Debts incurred because of the wilful and malicious injury to an entity or their properties are excluded from discharge. Wilful means that the debtor intended the act and was not just negligent. Malicious means that the consequences of the act were also intended.



  • DEBTS THAT AUTOMATICALLY SURVIVE BANKRUPTCY


This article will not discuss in detail debts that automatically survive bankruptcy, except to inform the reader that these exceptions exist. These exceptions rarely (if ever) apply to armslengths commercial business transactions.


  • Priority Taxes [§523(a)(1)]


Generally, unpaid taxes for timey filed returns that were due within 3 years of the bankruptcy filing are nondischargeable. Also, for returns that were filed late, within 2 years of the bankruptcy, taxes that were not paid because the debtor did not file a return, filed a fraudulent return, or tried to evade the tax are not dischargeable.


  • Unlisted or Unscheduled Debts [§523(a)(3)]


If a debtor did not list a creditor in his bankruptcy schedules, then the debt may survive the bankruptcy and is not discharged unless the creditor learned, in some other way, about the bankruptcy soon enough to file a claim or to challenge the discharge of its debt. If a debtor already received the discharge or the creditor had grounds to challenge the discharge but was time barred because it learned of the bankruptcy too late, then the debt is not dischargeable. Some court’s have adopted a “no harm, no foul” approach when applying this rule. In other words, some courts will still grant a debtor a discharge for debts not listed on their schedules, if a creditor cannot show that it was prejudiced by its lack of notice.


  • Domestic Support Obligations [§523(a)(5)]


Domestic support obligations are never dischargeable. The Bankruptcy Abuse Prevention and Consumer Protection Act (BAPCPA) have elevated domestic support obligations as the top priority payment, even higher than the administrative expenses of the trustee in the bankruptcy case. Domestic support obligations include maintenance, alimony, and child support. However, the payments must actually be for support and not simply characterized as such.


  • Government Fines, Penalties, and Forfeitures [§523(a)(7)]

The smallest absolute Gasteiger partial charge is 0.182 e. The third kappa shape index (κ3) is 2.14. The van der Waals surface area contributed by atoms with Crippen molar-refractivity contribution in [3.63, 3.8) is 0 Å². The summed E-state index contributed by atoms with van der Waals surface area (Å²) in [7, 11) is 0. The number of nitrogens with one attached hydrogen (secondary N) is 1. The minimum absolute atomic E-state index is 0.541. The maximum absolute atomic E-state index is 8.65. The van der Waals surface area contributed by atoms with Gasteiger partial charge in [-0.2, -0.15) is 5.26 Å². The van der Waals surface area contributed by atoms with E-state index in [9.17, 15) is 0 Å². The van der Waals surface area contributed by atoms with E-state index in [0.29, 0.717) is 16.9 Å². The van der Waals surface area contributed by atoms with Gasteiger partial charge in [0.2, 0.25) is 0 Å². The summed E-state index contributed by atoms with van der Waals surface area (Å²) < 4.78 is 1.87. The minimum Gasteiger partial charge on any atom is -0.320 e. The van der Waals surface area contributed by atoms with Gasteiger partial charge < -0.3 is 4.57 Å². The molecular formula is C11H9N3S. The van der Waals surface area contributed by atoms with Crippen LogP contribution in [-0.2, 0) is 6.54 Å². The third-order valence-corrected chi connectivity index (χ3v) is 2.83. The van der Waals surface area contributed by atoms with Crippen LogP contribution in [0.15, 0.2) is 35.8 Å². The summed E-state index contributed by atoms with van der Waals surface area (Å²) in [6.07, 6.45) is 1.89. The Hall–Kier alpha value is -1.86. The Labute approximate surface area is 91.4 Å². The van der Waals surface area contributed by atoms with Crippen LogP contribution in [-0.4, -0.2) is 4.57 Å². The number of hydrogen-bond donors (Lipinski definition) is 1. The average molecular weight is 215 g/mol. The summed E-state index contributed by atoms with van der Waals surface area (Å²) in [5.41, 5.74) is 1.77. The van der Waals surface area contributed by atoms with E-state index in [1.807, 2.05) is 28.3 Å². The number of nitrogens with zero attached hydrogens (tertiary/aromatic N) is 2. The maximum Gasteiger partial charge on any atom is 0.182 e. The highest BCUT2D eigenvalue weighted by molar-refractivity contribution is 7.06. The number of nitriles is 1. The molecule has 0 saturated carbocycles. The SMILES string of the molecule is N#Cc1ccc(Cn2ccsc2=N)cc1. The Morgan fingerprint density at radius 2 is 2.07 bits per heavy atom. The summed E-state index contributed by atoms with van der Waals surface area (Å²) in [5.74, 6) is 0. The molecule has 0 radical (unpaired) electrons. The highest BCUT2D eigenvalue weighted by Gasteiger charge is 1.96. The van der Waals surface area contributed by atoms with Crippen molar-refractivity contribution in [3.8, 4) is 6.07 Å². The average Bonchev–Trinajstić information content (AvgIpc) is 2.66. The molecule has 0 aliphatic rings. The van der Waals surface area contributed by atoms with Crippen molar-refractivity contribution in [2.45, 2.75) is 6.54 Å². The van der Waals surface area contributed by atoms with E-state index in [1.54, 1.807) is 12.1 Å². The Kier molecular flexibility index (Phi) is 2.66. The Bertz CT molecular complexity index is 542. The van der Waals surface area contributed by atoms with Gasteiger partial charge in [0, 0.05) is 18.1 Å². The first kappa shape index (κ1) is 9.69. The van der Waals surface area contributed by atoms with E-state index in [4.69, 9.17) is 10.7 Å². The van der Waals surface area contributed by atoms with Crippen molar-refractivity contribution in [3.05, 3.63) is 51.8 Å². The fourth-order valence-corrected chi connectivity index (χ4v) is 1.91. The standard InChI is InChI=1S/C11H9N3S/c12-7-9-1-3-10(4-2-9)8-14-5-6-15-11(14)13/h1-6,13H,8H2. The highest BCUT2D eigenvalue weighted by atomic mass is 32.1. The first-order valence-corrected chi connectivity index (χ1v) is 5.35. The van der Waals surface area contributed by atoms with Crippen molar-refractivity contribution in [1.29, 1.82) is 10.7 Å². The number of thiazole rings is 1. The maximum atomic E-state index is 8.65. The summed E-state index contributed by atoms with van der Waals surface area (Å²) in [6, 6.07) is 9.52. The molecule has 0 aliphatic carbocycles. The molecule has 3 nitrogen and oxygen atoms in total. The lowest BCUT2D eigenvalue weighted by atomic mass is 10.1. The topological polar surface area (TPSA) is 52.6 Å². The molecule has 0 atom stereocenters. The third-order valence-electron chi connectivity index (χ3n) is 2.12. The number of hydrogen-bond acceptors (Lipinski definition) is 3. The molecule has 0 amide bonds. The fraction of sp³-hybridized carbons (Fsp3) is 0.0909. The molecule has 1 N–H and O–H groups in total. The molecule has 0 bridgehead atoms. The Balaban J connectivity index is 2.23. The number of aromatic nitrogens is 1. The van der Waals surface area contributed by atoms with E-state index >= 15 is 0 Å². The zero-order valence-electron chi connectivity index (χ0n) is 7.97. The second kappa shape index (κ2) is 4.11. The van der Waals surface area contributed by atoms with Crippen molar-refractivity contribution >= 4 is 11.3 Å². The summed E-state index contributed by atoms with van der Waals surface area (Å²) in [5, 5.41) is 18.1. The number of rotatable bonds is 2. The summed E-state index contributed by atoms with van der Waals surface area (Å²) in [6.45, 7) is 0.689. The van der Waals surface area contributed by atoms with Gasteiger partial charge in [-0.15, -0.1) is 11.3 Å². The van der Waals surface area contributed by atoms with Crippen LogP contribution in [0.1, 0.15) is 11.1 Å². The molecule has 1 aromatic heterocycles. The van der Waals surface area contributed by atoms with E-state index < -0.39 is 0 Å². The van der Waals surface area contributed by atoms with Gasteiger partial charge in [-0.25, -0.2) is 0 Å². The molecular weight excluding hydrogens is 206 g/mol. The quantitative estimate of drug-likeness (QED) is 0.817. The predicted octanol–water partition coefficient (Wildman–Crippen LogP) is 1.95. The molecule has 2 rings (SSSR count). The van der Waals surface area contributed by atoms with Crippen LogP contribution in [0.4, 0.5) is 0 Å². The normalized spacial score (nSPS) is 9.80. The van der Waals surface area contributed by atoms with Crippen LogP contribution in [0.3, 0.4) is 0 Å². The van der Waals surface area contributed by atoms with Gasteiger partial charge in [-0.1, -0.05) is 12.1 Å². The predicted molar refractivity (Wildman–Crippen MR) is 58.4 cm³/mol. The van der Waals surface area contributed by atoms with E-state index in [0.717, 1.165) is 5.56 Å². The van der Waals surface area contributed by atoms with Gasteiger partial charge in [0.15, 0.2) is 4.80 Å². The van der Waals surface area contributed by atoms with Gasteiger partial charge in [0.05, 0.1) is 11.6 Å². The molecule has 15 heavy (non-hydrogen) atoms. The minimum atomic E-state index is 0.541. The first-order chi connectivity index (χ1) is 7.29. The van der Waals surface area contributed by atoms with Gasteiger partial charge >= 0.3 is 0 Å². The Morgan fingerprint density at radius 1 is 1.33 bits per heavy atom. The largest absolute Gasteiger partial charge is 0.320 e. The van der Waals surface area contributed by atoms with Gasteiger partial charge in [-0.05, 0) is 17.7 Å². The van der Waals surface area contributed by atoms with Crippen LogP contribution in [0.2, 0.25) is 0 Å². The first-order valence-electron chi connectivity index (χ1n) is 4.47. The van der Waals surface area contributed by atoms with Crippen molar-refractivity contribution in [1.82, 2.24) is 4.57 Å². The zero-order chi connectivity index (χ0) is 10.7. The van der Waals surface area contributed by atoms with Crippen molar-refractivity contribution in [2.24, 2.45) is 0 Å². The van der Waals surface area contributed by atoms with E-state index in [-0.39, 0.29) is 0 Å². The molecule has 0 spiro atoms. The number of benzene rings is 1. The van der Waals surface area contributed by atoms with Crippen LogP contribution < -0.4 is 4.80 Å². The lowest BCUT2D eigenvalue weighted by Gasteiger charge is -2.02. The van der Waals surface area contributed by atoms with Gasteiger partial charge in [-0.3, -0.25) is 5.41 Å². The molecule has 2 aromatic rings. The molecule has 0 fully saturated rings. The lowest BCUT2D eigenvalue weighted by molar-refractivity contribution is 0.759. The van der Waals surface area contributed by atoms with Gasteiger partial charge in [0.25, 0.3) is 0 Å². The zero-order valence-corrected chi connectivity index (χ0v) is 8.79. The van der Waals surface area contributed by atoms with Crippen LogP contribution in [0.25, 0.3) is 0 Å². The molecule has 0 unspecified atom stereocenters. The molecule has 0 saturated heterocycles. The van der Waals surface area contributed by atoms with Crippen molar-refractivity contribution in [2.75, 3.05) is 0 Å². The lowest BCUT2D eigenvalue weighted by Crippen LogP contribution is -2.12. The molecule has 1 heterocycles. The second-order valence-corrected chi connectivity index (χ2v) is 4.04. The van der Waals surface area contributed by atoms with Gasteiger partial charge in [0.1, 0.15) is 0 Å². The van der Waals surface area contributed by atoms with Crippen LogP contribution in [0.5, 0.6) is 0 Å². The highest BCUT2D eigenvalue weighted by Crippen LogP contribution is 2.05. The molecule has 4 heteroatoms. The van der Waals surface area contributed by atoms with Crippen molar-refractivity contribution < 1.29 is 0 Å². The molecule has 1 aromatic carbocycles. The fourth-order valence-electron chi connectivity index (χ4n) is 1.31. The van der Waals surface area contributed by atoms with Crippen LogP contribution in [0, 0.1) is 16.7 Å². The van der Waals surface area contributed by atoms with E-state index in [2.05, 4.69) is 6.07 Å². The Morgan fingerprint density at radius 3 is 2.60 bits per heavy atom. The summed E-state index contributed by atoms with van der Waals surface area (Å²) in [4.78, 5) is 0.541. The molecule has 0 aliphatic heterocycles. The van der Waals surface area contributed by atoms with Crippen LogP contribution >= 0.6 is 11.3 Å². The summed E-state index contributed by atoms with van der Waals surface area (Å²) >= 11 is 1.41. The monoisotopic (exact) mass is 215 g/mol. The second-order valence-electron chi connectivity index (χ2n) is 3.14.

Government fines, penalties, and forfeitures that were assessed, not as compensation fornpecuniary loss, but to punish the debtor are also not dischargeable.


  • Educational Loans and Benefits [§523(a)(8)]


Debts incurred to finance education are not dischargeable, unless the debtor can prove that henwould suffer an undue hardship without the discharge. If the court decides that the education loans are an undue hardship, then the court can either allow the entire debt to be discharged, or it can lower the amount of the debt or payments so that it would no longer be a hardship.


  • Liability for Driving Under the Influence of Drugs or Alcohol [§523(a)(9)]


Liability for injuries or death resulting from driving while under the influence of alcohol or other drugs is not dischargeable.


  • Prior Debts Where Discharge Was Waived or Denied in a Prior Case [§523(a)(10)]


If the debtor had filed bankruptcy before and either waived the discharge of a particular debt or was denied a discharge on grounds of §§727(a)(2) – (7), , then the debt is forever nondischargeable.


  • Order of Restitution Payments in Federal Cases [§523(a)(13)]


Payments required by an order for restitution resulting from a conviction of a crime in a federal case.


  • Matrimonial Debts that are not Domestic Support Obligations [§523(a)(15)]


Any debts incurred as the result of a divorce decree or separation or property settlement are nondischargeable.


CONCLUSION

A creditor can use the bankruptcy courts to their advantage. Not all commercial debts can be discharged by a bankruptcy petition. A creditor that knows that a bankruptcy petition is not an ideal option for a borrower, can, and should exploit this fact while negotiating a workout. If you would like more information relating to nondischargeable debts or any other banking or finance need, please do not hesitate to contact me at arome@grglegal.com or by phone at 312-428-2740.

Very truly yours,







Adam B. Rome